Malta has had a rich and varied history. There are many books on all periods and view points on the history of Malta and any visitor to Malta would be enriched by reading some of them to gain more knowledge of the history here. This should provide a brief overview, and hopefully kindle some interest in learning more about Malta’s history.
Malta has been inhabited for thousands of years. Some of the oldest megalithic temples in the world are in Malta at sites such as Hagar Qimand Ġgantija. Phoenician traders used Malta as a staging post before the Romans arrived in 218 BCE. During this time it is believed that Paul the Apostle was shipwrecked on the islands and there is a monument to him near St. Paul’s Bay in the north of the island.
Arabs arrived in 870 CE and occupied the islands until 1090 when Count Roger the Norman took over Malta. Legend says that When he discovered that Malta had no flag, he tore off part of his tunic and gave it to the Maltese. This patch of cloth is what today has become the basis of our national flag.
In 1530, having been ejected from their previous home island of Rhodes, the Knights Hospitaller led by Grand Master Jean Parisot de la Valetta were given the islands by King Charles v of Spain. Aside from the Great Siege of 1565, the knights stayed on the islands without trouble until 1798 when Napoleon Bonarparte arrived with his fleet and forced them to leave.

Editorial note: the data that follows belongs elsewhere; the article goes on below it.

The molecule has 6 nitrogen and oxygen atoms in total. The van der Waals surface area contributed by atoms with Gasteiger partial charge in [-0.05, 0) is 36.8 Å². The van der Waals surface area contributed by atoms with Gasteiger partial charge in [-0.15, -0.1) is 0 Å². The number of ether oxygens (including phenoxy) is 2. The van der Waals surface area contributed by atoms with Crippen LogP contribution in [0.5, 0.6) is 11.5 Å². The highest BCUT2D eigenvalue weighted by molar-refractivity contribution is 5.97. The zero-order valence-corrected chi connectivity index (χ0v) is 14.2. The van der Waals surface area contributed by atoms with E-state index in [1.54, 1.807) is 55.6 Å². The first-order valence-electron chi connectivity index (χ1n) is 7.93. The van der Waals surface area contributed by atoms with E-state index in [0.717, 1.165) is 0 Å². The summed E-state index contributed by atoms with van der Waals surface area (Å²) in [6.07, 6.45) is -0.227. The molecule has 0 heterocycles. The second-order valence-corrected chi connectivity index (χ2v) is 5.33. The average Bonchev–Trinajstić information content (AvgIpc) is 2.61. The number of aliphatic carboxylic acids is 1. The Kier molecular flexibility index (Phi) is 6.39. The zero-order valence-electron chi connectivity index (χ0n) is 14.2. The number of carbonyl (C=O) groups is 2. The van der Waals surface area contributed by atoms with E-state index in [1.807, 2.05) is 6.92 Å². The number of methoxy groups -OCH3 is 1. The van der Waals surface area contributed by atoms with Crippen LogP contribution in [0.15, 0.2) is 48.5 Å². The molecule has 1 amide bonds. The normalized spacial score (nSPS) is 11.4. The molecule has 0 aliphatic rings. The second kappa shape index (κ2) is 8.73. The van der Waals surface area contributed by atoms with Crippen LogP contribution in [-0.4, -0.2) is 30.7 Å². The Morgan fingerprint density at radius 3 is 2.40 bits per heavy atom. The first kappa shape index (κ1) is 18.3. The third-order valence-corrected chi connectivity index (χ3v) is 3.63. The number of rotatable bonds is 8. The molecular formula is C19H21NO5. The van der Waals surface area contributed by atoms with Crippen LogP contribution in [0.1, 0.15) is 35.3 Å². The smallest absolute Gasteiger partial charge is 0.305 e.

Very soon the French proceeded to strip Malta of her valuables. When the churches were looted the Maltese population rebelled and succeeded in containing the French inside the fortified city of Valletta where they were remained until the British Royal Navy agreed to escort the French off Maltese soil in 1800.
Due to excellent harbouring facilities and a strategic position, Britain made Malta the base for the Royal Navy’s Mediterranean Fleet. During the Second World War, Malta was able to severely disrupt supplies to Rommel’s Afrika Korps. At one point Malta was the most heavily bombed place on Earth. Malta resisted the Axis forces and in 1942 King George V awarded Malta the George Cross, declaring
To honour her brave people I award the George Cross to the Island Fortress of Malta to bear witness to a heroism and devotion that will long be famous in history.
After the war and a change of government Malta requested and gained independence from the United Kingdom in 1964. Then in 1979 the last of the British Military personnel left the island.
In 2003 Malta joined the European Union and adopted the Euro as the official currency five years later in 2008.